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EQUINOSIS Q USER TRAINING

Visit the Equinosis Customer Convenience Center to discover training videos, recorded advanced webinars & other how-to videos!

Why Become an OES Member?

In addition to the many tools and resources available to all our customers,  Objective Evaluation Support (OES) Program members also enjoy the following benefits.
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10% OFF OES Member Discount

Members get 10% off all online purchases from the CCC.

One-on-one Consultation

Members get unlimited clinical, technical, and practice building support.

Access to Training & Case Study Library

Gain exclusive CCC access to Q Case Studies, Practice Building Tips & more.

Free Software Updates

Download a fully licensed copy of the latest version of Lameness Locator ($2000 value).

Clinical Consult Including Data Interpretation

Get help from Equinosis veterinarians who are experts with the Q and clinical applications.

Discount on RACE-Approved CE

5% discount on VetPD.com and Equinosis Continuing Education course registration fees.

The Latest in Objective Lameness Evaluation

[WEBINAR SERIES] Equinosis Q with Lameness Locator Basic Training

A special thank you to all veterinarians providing essential services through the COVID-19 pandemic. For those of you with more time at home, what better way to spend your time in quarantine than to brush up on your knowledge of biomechanical data collection and interpretation? We have developed a 4-part basic training…

Lameness Measurement: Principles of Implementation in Horse Racing | Equinosis, LLC Veterinary Advisory Council responds to NAARV letter
Clarification of Equinosis Q (Lameness Locator®) Principles of Implementation in Horse Racing 

From:  Equinosis, LLC Veterinary Advisory Council – Kevin Keegan, DVM, MS, DACVS | Laurie Tyrrell, DVM  | Deborah Sieber, BVetMed  | Christina Frigast, CANDMEDVET MRCVS  On November 5th, 2019, the North American Association of Racetrack Veterinarians (NAARV) released a statement supporting the recent reforms enacted in California and called for continued improvement in pre-race protocols. Their recommendations included the use of inertial sensor measurement with the Equinosis Q (Lameness Locator®) in addition to the existing pre–race examination.  We affirm this significant…

[WEBINAR SERIES] Equinosis Q with Lameness Locator Basic Training

A special thank you to all veterinarians providing essential services through the COVID-19 pandemic. For those of you with more time at home, what better way to spend your time in quarantine than to brush up on your knowledge of biomechanical data collection and interpretation? We have developed a 4-part basic training series dedicated to just that.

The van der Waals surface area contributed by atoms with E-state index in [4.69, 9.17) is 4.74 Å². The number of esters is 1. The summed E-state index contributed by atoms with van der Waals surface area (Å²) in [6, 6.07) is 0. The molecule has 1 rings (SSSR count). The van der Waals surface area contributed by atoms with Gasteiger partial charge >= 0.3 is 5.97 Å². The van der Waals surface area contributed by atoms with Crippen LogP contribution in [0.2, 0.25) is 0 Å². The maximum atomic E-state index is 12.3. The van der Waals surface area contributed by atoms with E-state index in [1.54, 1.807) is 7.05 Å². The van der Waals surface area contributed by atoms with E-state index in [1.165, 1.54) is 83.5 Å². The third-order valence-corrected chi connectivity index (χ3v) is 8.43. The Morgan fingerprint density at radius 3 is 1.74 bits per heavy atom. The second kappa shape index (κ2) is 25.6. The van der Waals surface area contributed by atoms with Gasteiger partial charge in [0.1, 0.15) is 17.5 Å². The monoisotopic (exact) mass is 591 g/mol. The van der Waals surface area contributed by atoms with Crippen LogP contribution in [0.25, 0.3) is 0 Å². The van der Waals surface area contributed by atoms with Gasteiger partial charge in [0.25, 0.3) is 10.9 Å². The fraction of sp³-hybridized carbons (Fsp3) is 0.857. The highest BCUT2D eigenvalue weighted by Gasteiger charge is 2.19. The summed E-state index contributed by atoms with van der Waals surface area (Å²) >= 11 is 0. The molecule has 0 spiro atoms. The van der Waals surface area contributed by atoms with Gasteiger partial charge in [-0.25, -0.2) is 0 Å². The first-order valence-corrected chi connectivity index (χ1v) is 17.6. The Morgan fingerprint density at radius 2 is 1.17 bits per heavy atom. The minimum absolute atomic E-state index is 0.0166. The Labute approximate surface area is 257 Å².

Equinosis Q with Lameness Locator Basic Training – A 4 Part Series

This is a reminder for those that did not attend last week that there are still times available in the coming weeks! 

Part 1 of 4: Utilizing Inertial Sensors in Equine Lameness Measurement – the Model, the Method, and Biomechanics

Available to DVMs & non-DVMs

Topics include: the biomechanical model of vertical head and pelvic movement used for the measurement of equine lameness. An explanation of the lameness metrics, stride plots, and reference ranges will also be discussed.

Available Dates & Times

  • Mon, March 30, 2020 @ 9 AM CST
  • Wed, April 8, 2020 @ 6 PM CST

register for basic training module part 1 >


Part 2 of 4: Utilizing the Q with Lameness Locator – Software Navigation and Data Collection Guidelines

Available to DVMs & non-DVMs

Topics include: horse instrumentation, data collection guidelines for straight lines, flexions, lunging and blocking, software navigation, and reporting and data management options.

Available Dates & Times:

  • Tue, March 31, 2020 @ 9 AM CST
  • Thurs, Apr 9, 2020 @ 6 PM CST

register for basic training module part 2 >


Part 3 of 4: Utilizing Inertial Sensors in Equine Lameness Measurement – Evaluating the Straight Line (DVM ONLY)

Topics include: Data interpretation of the straight line, reviewing lameness metrics, degree of evidence, multiple limb lameness (including recognizing compensatory patterns) and the importance of stabilizing lameness.

Available Dates & Times:

  • Mon, Apr 1 @ 9 AM CST
  • Wed, Apr 13 @ 6 PM CST

register for basic training module part 3 >